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Tracking the heat? Why is the temperature reported at Austin's airport always a few degrees cooler?

The backs of people in a crosswalk dragging roller bags toward the airport entrance.
Julia Reihs
The temperature recorded at Austin-Bergstrom International Airport is always a few degrees cooler than the temperature recorded at Camp Mabry.

A lot of us are paying close attention to the temperature this summer as heat records fall like dominoes. But we are not all looking at the same thermometer.

There are multiple places around Austin where weather stations record data like temperature, wind speed and rainfall. There can be a surprising degree of variation between these stations. Simply put, where you get your weather information from can make a big difference in your understanding of the weather.

For example, as I am writing this sentence, Austin’s official weather station at Camp Mabry in West Austin has recorded 61 days of triple-digit heat this year. (Yikes.) The weather station at Austin-Bergstrom International Airport, another popular source for information, has recorded 46 triple-digit days. (Still yikes, but you see the difference.)

This is usually the way things are between the two weather stations. Measurements at the airport are typically a bit cooler than those at Mabry.


Heat islands and cooling culverts

For one thing, the urban heat island effect is not as strong at the airport.

The urban heat island effect is what happens when the built environment — the concrete, asphalt and metal of city structures — absorbs and traps heat. It makes things hotter in urban areas, and it makes it harder for the environment to cool down because all that absorbed heat continues to warm the air even after the sun sets.

The airport weather station is tucked away in a field on the southwest edge of the airport, near a runway, but far from the tarmac and parking lots that comprise some of the areas where heat sinks. There just aren't as many buildings around to absorb and trap heat.

“If you go out east there at Bergstrom, it's a little bit away from the city,” National Weather Service Meteorologist Andrew Quigley said. “So it's away from some of those urban effects that we speculate influence Camp Mabry."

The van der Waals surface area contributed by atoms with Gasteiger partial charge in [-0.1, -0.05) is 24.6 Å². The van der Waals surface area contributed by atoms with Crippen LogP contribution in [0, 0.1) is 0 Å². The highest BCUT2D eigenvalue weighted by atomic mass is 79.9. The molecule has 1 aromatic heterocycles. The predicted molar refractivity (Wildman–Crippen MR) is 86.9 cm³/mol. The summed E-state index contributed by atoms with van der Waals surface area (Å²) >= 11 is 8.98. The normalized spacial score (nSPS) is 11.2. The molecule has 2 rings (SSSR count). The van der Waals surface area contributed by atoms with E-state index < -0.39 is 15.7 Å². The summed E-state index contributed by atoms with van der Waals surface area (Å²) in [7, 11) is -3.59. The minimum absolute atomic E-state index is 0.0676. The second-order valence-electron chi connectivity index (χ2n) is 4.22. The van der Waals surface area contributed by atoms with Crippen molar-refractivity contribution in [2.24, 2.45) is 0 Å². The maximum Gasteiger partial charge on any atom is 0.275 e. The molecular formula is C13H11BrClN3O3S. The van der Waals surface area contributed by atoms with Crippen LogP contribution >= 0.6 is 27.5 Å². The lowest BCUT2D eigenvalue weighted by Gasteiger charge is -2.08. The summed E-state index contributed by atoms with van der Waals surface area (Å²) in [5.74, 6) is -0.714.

But that’s not all.

It turns out the airport weather station is also positioned in what Quigley calls a “culvert,” or dip in the ground; cooler air sinks into it, yielding cooler temperature readings.

“The siting differences between those two stations can lead to those differences," he said, "first off, as we’ve seen this summer with heat, then also with low temperatures during the cool seasons."

The weather station of record

Those are two reasons why measurements at Camp Mabry are considered more representative of what’s happening in the city.

For researchers looking at long-term climate data, there may be a third reason to prefer Mabry information: It has a longer period of consistent record-keeping.

People have been recording the temperature at Camp Mabry since the late 1800s. Record-keeping started later at the airport.

Keith White, another NWS meteorologist, says it was initially done through manual observations back when the airport was the Bergstrom Air Force Base. But the National Weather Service changed the way it took the temperatures to an automated system several decades ago.

“It was, I believe, the late '90s when they stopped taking manual observations at the Air Force base,” he told KUT in 2021. “Then when it became the airport, we installed the system that takes our meteorological observations today.”

That weather station was installed in the culvert, leading to cooler readings than had previously been taken at the airport — a fact that could confuse researchers looking into long-term changes in temperature at that site.

So, if you hear conflicting information about how hot it’s been in Austin this year, find out where those numbers are coming from.

If you want the "official" records for the Austin area, find the Camp Mabry numbers. They're more representative of the weather in Austin, and the base is designated as Austin's official record-keeper by the National Weather Service.

Mose Buchele focuses on energy and environmental reporting at KUT. Got a tip? Email him at Follow him on Twitter @mosebuchele.
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